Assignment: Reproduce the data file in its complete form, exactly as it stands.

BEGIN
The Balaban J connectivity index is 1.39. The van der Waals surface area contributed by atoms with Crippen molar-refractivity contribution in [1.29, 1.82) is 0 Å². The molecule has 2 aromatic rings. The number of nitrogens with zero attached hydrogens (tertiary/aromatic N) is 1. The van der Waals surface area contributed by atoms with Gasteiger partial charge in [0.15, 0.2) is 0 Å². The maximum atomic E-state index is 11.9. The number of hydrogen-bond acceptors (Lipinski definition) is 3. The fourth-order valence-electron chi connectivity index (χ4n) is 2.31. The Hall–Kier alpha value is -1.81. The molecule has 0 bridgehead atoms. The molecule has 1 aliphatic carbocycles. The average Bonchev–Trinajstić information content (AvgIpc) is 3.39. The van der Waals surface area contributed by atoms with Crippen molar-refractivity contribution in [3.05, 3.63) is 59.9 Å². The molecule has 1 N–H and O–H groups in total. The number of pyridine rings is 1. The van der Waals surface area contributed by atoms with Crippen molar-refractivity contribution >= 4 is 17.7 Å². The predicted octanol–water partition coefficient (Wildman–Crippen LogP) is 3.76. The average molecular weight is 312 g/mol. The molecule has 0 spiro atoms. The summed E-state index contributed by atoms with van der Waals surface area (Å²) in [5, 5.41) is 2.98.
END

The Balaban J connectivity index is 1.39. The van der Waals surface area contributed by atoms with Crippen molar-refractivity contribution in [1.29, 1.82) is 0 Å². The molecule has 2 aromatic rings. The number of nitrogens with zero attached hydrogens (tertiary/aromatic N) is 1. The van der Waals surface area contributed by atoms with Gasteiger partial charge in [0.15, 0.2) is 0 Å². The maximum atomic E-state index is 11.9. The number of hydrogen-bond acceptors (Lipinski definition) is 3. The fourth-order valence-electron chi connectivity index (χ4n) is 2.31. The Hall–Kier alpha value is -1.81. The molecule has 0 bridgehead atoms. The molecule has 1 aliphatic carbocycles. The average Bonchev–Trinajstić information content (AvgIpc) is 3.39. The van der Waals surface area contributed by atoms with Crippen molar-refractivity contribution in [3.05, 3.63) is 59.9 Å². The molecule has 1 N–H and O–H groups in total. The number of pyridine rings is 1. The van der Waals surface area contributed by atoms with Crippen molar-refractivity contribution >= 4 is 17.7 Å². The predicted octanol–water partition coefficient (Wildman–Crippen LogP) is 3.76. The average molecular weight is 312 g/mol. The molecule has 0 spiro atoms. The summed E-state index contributed by atoms with van der Waals surface area (Å²) in [5, 5.41) is 2.98.